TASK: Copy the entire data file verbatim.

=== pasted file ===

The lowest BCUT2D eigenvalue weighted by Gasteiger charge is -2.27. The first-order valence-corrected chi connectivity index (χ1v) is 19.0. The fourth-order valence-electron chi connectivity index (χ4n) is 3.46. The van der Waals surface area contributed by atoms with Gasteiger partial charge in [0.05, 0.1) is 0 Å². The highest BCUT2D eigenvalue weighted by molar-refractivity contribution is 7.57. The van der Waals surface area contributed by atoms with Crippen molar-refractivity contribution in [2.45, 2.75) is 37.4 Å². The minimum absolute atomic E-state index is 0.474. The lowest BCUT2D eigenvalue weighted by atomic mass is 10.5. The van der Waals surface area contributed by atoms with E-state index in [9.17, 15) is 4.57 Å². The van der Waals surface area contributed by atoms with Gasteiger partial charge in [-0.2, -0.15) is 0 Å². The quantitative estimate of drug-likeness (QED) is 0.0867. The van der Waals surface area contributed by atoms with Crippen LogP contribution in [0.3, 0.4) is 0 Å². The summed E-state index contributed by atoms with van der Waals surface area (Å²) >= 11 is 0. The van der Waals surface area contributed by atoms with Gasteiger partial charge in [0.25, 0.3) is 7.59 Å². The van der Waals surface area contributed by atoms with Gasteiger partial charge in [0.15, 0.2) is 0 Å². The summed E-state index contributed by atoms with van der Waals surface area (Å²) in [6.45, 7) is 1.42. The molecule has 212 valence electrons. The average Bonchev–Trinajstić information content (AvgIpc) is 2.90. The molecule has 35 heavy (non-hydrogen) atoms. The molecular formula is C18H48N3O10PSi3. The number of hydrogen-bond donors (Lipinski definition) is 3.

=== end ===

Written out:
The lowest BCUT2D eigenvalue weighted by Gasteiger charge is -2.27. The first-order valence-corrected chi connectivity index (χ1v) is 19.0. The fourth-order valence-electron chi connectivity index (χ4n) is 3.46. The van der Waals surface area contributed by atoms with Gasteiger partial charge in [0.05, 0.1) is 0 Å². The highest BCUT2D eigenvalue weighted by molar-refractivity contribution is 7.57. The van der Waals surface area contributed by atoms with Crippen molar-refractivity contribution in [2.45, 2.75) is 37.4 Å². The minimum absolute atomic E-state index is 0.474. The lowest BCUT2D eigenvalue weighted by atomic mass is 10.5. The van der Waals surface area contributed by atoms with E-state index in [9.17, 15) is 4.57 Å². The van der Waals surface area contributed by atoms with Gasteiger partial charge in [-0.2, -0.15) is 0 Å². The quantitative estimate of drug-likeness (QED) is 0.0867. The van der Waals surface area contributed by atoms with Crippen LogP contribution in [0.3, 0.4) is 0 Å². The summed E-state index contributed by atoms with van der Waals surface area (Å²) >= 11 is 0. The van der Waals surface area contributed by atoms with Gasteiger partial charge in [0.25, 0.3) is 7.59 Å². The van der Waals surface area contributed by atoms with Gasteiger partial charge in [0.15, 0.2) is 0 Å². The summed E-state index contributed by atoms with van der Waals surface area (Å²) in [6.45, 7) is 1.42. The molecule has 212 valence electrons. The average Bonchev–Trinajstić information content (AvgIpc) is 2.90. The molecule has 35 heavy (non-hydrogen) atoms. The molecular formula is C18H48N3O10PSi3. The number of hydrogen-bond donors (Lipinski definition) is 3.